Drought pushes war-torn Mozambique to the brink of widespread starvation


MACHAZE, Mozambique -- Filimone Ntembapa had only two choices after the rains failed to come this year. He could move his family while they were still strong enough to walk, or he could watch them starve.

The 51-year-old tribal chief already had seen many of his people flee the village of Butiro in search of food, and he knew the time had come for him to go too.

So last month he packed up his two wives and six children and led them out of Butiro on a dangerous nighttime flight through rebel-held territory to this government-controlled town.

If caught by the rebels, he said, they could have been detained, beaten or worse. But they had to risk it. The alternative was death.

"If we stayed in Butiro, we would all perish because there was nothing to eat," he said, standing under the shade of a large tree in the refugee center, where bags of maize had been distributed.

"Some families remained behind because they are too weak to travel. They will perish," he said, explaining the reality of life without rain for Mozambique's peasant farmers.

Millions of people are threatened with starvation this year as the countries of Southern Africa wither under the severest drought of the century. Across the region, riverbeds have dried up, farmlands have gone brown, and the people are becoming increasingly desperate. Some are living on roots and leaves. Others await relief shipments. Many wander the countryside in search of food.

The drought is most acute in Mozambique, weakened by 17 years of civil war. More than a million people have died in the war, and more than 5 million have been displaced. Even before the drought, Mozambique was one of the world's poorest countries with the world's highest infant death rate.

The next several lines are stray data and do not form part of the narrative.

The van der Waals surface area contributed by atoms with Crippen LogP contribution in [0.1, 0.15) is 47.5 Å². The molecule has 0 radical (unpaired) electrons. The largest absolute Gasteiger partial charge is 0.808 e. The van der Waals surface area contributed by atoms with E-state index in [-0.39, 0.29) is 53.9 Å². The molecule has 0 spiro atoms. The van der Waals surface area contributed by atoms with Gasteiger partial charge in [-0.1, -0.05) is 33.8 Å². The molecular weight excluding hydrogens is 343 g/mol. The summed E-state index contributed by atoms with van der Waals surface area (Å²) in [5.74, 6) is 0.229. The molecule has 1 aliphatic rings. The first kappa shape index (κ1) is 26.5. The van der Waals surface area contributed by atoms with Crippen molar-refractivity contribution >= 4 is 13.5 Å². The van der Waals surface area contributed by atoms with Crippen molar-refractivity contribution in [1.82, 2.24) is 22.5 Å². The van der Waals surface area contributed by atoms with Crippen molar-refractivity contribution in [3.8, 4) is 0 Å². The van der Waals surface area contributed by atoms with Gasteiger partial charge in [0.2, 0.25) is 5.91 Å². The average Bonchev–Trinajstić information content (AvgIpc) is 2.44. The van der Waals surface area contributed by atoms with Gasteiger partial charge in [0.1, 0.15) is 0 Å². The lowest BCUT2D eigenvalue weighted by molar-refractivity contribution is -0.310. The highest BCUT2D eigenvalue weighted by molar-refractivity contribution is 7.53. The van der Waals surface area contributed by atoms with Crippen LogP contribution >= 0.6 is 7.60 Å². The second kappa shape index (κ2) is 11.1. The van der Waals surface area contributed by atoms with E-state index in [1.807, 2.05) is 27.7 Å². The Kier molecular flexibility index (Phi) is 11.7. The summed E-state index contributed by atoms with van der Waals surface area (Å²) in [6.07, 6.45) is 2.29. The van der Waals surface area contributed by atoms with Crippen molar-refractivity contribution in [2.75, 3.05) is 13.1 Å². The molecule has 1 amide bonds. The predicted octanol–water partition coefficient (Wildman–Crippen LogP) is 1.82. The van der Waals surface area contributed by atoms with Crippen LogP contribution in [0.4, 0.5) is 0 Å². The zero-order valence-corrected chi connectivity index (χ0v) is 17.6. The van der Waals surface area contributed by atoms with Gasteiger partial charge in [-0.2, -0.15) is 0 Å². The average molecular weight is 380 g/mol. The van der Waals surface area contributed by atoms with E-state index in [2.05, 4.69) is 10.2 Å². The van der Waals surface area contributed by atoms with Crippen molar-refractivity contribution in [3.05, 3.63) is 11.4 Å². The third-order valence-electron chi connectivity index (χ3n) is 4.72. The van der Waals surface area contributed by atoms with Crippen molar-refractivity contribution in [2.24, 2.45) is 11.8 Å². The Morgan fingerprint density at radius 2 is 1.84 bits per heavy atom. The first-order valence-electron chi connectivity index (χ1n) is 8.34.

Now, another 3 million people are at risk of starvation if they do not receive emergency supplies, according to the United Nations. The food is arriving in the country following an urgent U.N. appeal in May, but it is unclear how much will reach the people because the war has cut off supply routes to most areas.

Machaze, for instance, is accessible only by air. A town of 23,000, it has not received supplies by road since 1983. Its population is swelling every day with peasants from the hinterland who risk the dangers of the roads.

"We're having serious problems in supporting these people," said David Antonio, the local administrator. "The situation in Machaze is dramatic. We've started having deaths because of starvation."

U.N. officials in Maputo, the capital, hope to avert starvation on a level comparable to Ethiopia in 1984, when hundreds of thousands died before the world was aware of the disaster.

The situation in Mozambique threatens fewer people than does the one in the East African country of Somalia, where hundreds already are dying every day from drought and war. The United Nations says1.5 million Somalis are at imminent risk of dying and 4.5 million are nearing starvation.

Also in Mozambique's favor, unlike in Somalia, the main cities remain under government control and the ports are functional, which means food can reach much of the population. The big problem is the countryside, which is inaccessible because of the war.

Across the country, local facilities are being strained to the limit by an ever-growing influx of hungry peasants. Officials in other districts also are reporting deaths, some along the road among people who began their journeys in weakened condition and grew weaker with each day they did not find food.

"People wait until the last minute to leave. Of course you have some dying on the road," said Jean Claude Legrand, director of the World Food Program office in Chimoio, the capital of Manica province, where Machaze is located.

The cruel combination of drought and war has created a special new crisis for Mozambique, which has seen an unremitting series of crises since it became independent from Portugal in 1975.

"Mozambique has been a country of calamities for many years," President Joaquim Chissano said in an interview. "We have had floods, hurricanes, hailstorms, drought and war."